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Classical Education

Latin Preparation for Teachers and Parents

Are you a parent/teacher who would wishes you had an opportunity to learn Latin?  Are you a Latin teacher that wishes you had time to go back and take some graduate courses?  Well, your wish has been granted.  Several university classics programs offer summer courses.  Here are a couple of excellent programs I have been made aware of recently.  Check your area college or university to see what they might be offering.  Some programs allow adults to audit a course for only a small fee without actually enrolling in the college.  If you find a good program, post a comment and let us know!

 University of Texas at Austin

Please note the following classics courses to be offered this summer at the University of Texas at Austin, which may interest you and/or your students. 
For more information contact Lynn Gadd ( 512-471-8502).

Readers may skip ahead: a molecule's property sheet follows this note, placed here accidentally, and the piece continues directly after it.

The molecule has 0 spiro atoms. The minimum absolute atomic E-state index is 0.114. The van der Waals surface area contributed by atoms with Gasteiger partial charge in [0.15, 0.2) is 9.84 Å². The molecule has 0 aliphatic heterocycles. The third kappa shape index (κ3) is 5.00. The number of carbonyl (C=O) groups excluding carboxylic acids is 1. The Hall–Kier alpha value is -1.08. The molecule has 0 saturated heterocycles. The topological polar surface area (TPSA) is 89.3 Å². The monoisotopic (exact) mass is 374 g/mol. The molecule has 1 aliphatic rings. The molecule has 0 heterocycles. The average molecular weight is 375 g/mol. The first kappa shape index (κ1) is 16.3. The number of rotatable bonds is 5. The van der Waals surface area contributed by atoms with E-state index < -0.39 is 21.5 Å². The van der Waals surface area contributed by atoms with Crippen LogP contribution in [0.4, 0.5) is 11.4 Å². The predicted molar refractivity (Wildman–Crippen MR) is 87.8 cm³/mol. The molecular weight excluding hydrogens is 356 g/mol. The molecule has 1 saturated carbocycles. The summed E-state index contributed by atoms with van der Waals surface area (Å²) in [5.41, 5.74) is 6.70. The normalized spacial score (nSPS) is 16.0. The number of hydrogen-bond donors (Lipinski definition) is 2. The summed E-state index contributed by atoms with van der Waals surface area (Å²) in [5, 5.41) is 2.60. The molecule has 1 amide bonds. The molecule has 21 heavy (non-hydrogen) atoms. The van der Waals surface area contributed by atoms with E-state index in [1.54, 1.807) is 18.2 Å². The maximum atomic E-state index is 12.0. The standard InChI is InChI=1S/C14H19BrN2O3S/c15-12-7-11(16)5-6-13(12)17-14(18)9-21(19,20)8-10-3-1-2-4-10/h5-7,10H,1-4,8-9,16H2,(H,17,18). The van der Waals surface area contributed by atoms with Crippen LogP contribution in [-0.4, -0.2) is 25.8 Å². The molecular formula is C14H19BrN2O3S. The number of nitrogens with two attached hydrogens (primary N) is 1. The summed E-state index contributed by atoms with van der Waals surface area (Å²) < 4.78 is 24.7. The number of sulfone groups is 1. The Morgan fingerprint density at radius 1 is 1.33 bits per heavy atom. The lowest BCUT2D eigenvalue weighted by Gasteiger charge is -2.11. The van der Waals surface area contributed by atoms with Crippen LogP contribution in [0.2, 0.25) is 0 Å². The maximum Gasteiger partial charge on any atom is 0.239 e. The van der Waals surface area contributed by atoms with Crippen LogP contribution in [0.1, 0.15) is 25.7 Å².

Intensive Summer Greek
June 3-August 16
First Session: June 3-July 10
LAT 506: Beginning Latin I
LAT 311: Intermediate Latin I (Vergil)
LAT 323: Catullus.
Second Session: July 12-August 16
LAT 507: Beginning Latin I
LAT 312M: Intermediate Latin II: Readings in Latin Prose
Classical Civilization
First Session: June 3-July 10
CC 301: Introduction to Ancient Greece
CC 304C: Introduction to Ancient Egypt
CC 306M: Introduction to Medical and Scientific Terminology
Second Session: July 12-August 16
CC 302: Introduction to Ancient Rome
CC 303: Introduction to Classical Mythology

Each year the Institute offers a variety of undergraduate and graduate Latin and Classics courses, including, in odd-numbered years, Intensive Beginning Greek and, in even-numbered years, Intensive Beginning Latin. The Institute curriculum is supplemented by workshops and guest lectures by visiting master teachers and other scholars. The program is designed especially for Latin teachers who wish to continue their education or earn a Master’s degree in Latin on a summers-only basis. The faculty
of the Department of Classics share in a tradition of cooperation with high school teachers and their programs that culminates each summer in an exciting and challenging curriculum. Here are the offerings for the summer of 2010:

First Short Session – June 14 – July 2, exam on July 6
LATN 2050 – Intensive Latin, I 12:30 – 3:15 pm, Park Hall 225, Dr. Christine Albright
CLAS 8020 – Archaeology of Carthage, 9:00 – 11:45 am, Park Hall 228, Dr. Naomi J. Norman

Second Short Session – July 7 – July 27, exam on July 28
LATN 2060 – Intensive Latin II, 12:30 – 3:15 pm, Park Hall 225, Mr. Randy Fields